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Martial Arts are Not Self-Defence

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One of the most common questions you’ll find in self-defence forums, groups, or discussions is “Is this art good for self-defence?”

Instantly what happens is practitioners of that art will jump in and say how it has amazing benefits and it’s a perfect solution, while those who practise other arts will retort about its shortcomings. It becomes a massive schmoz and the (probably naive) thread starter is none the wiser as to who to trust at the end of it.

I’ve spent nearly 30 years around martial arts now. I started out in traditional martial arts as a child, moved into sporting martial arts as a teen, then got into reality-based self-defence in my 20’s while working as a bouncer. Now my approach is a mixture of all. I love competition and hard training of sporting martial arts, I love traditional values and discipline of TMA, and I love the practicality and science of RBSD. So, what I say below is not meant to disparage anyone, but rather to provide a lens through which to see the problem.

The biggest problem martial artists have when evaluating whether something is good self-defence or not is that we nearly always view violence through the lens of martial arts. We look at problems on a technical level, trying to see where our techniques could have resolved the issue.

“He’s got his hands down, I definitely could have used an uppercut to the jaw here.”
“Look at them clinching, I could throw him all day.”
“Oh the fight’s on the ground, that guys doesn’t know what he’s doing, I’d put him to sleep.”

Therefore, self-defence training in most martial arts clubs actually looks very little like real violence. It looks like a sequence designed to illicit a certain technical response that fits within the syllabus of the martial art being practised.

REAL SELF DEFENCE like any other scientific pursuit (note: not art, science) needs to begin with a clear idea of the problem we’re trying to solve. We need to see what violence looks like and reverse engineer solutions from there.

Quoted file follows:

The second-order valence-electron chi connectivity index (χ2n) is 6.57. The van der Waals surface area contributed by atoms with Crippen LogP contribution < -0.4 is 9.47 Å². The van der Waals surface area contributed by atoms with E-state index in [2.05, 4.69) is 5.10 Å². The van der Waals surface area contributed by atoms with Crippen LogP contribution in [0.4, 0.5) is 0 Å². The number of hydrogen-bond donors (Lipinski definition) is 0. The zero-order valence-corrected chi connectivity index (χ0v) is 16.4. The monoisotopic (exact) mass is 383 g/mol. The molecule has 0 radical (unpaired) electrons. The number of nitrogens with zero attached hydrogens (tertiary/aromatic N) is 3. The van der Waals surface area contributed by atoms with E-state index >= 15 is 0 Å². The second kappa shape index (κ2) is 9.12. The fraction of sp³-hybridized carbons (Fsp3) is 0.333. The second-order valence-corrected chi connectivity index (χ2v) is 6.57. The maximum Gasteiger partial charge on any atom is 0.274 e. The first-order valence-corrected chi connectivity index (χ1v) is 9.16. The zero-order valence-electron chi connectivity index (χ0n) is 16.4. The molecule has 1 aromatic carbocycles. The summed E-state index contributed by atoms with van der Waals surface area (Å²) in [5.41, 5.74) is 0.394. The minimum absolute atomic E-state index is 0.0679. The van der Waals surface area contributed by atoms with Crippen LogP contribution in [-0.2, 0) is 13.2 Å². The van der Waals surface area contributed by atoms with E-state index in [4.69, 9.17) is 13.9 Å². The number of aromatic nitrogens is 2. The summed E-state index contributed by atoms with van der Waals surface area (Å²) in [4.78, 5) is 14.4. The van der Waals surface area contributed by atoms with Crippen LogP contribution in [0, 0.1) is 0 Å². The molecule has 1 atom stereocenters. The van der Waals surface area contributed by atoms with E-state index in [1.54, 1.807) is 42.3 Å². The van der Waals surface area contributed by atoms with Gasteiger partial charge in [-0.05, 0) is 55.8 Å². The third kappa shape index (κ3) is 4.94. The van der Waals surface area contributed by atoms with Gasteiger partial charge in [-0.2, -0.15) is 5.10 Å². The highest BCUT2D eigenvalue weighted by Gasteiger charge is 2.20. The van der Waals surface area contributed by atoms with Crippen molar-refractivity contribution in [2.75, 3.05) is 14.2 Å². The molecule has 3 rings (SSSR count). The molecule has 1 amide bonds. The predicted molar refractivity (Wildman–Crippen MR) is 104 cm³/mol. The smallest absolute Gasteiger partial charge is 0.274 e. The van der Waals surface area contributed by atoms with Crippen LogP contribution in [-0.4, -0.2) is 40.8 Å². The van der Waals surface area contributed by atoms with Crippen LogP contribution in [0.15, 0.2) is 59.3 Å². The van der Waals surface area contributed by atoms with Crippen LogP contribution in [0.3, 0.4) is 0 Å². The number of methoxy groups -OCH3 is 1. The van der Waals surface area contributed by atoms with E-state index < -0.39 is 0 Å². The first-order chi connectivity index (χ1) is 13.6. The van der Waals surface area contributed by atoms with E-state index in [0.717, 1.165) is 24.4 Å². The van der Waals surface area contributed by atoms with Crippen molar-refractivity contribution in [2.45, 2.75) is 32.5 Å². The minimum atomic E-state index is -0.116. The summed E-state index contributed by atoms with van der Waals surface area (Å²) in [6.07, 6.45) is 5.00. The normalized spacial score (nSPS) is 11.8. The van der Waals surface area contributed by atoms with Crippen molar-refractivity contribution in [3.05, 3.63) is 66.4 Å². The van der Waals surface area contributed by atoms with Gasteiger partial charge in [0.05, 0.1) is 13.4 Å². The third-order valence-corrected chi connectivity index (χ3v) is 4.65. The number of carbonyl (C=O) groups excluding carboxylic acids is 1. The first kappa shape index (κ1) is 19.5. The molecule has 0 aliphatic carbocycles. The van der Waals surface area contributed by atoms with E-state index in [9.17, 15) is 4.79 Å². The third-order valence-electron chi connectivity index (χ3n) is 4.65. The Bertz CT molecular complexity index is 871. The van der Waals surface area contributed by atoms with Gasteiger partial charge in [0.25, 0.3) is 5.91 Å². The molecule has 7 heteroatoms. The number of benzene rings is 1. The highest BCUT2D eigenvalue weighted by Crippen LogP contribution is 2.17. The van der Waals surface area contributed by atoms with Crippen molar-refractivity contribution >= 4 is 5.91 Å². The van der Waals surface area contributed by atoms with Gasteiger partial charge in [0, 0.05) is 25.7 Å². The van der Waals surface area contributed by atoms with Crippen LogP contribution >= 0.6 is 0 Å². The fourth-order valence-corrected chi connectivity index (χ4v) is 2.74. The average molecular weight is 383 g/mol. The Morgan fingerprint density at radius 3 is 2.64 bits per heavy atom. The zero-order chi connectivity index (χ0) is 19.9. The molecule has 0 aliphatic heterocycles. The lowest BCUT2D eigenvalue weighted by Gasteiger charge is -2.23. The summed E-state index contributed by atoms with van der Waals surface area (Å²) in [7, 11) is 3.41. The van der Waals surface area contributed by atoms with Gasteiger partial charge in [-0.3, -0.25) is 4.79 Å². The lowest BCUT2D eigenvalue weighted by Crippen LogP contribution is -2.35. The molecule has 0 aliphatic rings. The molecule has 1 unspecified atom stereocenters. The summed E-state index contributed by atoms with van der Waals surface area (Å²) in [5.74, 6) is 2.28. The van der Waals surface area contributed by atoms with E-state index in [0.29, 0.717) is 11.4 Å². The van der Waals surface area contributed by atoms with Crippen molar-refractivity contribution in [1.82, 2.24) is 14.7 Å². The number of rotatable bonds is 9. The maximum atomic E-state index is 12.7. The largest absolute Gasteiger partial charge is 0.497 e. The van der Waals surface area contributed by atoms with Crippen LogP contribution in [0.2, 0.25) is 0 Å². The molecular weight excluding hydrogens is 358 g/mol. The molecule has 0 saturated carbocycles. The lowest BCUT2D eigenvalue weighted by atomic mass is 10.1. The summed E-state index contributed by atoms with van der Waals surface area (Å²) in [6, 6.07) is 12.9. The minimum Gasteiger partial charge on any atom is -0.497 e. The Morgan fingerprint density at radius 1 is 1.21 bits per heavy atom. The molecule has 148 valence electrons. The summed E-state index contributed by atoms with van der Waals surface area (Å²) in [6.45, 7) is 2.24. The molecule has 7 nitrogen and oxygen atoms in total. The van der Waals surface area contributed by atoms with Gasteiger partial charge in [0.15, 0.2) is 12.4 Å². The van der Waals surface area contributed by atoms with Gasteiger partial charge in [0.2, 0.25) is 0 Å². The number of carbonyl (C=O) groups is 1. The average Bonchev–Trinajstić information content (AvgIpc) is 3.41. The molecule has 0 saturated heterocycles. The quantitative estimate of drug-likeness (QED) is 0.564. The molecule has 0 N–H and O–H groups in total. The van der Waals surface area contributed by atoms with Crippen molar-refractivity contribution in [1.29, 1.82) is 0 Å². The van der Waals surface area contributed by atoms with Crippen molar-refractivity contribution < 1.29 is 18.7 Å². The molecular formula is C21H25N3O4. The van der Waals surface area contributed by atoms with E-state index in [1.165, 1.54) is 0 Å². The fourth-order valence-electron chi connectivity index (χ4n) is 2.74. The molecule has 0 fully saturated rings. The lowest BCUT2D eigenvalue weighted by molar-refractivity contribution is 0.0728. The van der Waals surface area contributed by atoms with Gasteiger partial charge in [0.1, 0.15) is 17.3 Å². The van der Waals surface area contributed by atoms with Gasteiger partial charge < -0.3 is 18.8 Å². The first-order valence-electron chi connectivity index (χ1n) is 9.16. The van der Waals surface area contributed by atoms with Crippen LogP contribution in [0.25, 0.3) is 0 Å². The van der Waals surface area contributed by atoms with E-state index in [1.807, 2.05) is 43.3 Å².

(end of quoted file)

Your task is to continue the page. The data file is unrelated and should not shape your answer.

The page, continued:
If we’re trying to teach rape defence, we need to look at how people are actually raped (spoiler: usually it’s not someone jumping out of bushes.)

If we’re going to teach home invasion defence, we need to look at how home invasions take place, what position you’re likely to be in when you know it’s happening, what laws apply to the local environment, and what is the best option to give you the more desirable outcome.

If we’re teaching “street fight” defence to young males, we need to understand why young men get into fights in the first place.

Martial arts are not self-defence.

Can martial skills be applied in a self-defence setting? Absolutely. But they are not self-defence in isolation.

Real self-defence (violence management) must include, but is not limited to, the following:

  • Understanding where violence happens
  • Understanding why violence happens – both social violence and predatory violence
  • Understanding how violence happens (threat vectors, criminal trends, geographical particulars, etc)
  • Understanding your own threat profile
  • Home security
  • Travel security and vigilance in unsecured environments
  • Developing empathy, self-awareness and assertiveness to limit avoidable violence
  • How to read body language for signs of deception, nerves or agitation
  • Understanding proxemics
  • Understanding social hierarchy and group dynamics
  • Understanding verbal interaction, set ups, and de-escalation strategies
  • Understanding the mechanism of escape
  • Understanding the physiology of stress and the sympathetic nervous system
  • Understanding situational awareness and personal security
  • Understanding the legal framework of self-defence for your state
  • Combative skills – striking – offense and defence
  • Combative skills – clinch – offense and defence
  • Combative skills – ground – offense and defence
  • Combative skills – movement – offense and defence
  • Combative skills – use of weapons, improvised or otherwise – short, long, flexible and projectile
  • Combative skills – controlling environment against multiple attackers
  • Combative skills – Fleeing – Running, climbing, driving
  • Self first aid
  • Tactical first aid for others
  • Dealing with authorities and the legal system after an incident
  • Emotional, psychological and physical recovery
  • Caring for those affected by trauma – including loved ones who have sustained moral/emotional injury by proximity to your experience

I could probably list a dozen more things, but you get the point. I’ve only learned a handful of those things in the dojo over the years. The vast majority of these skills I acquired through study, reading, attending seminars and courses, and trying to make myself a more complete “warrior in the room” as Matt Larsen would say.

If you are a martial artist and your primary driver for training is to better defend yourself and your loved ones, I’d urge you to review the sample list above and grade your level of knowledge. If you’re limiting your training to punch/kick/grapple then you are missing the much bigger picture.

Managing violence is about more than martial arts.

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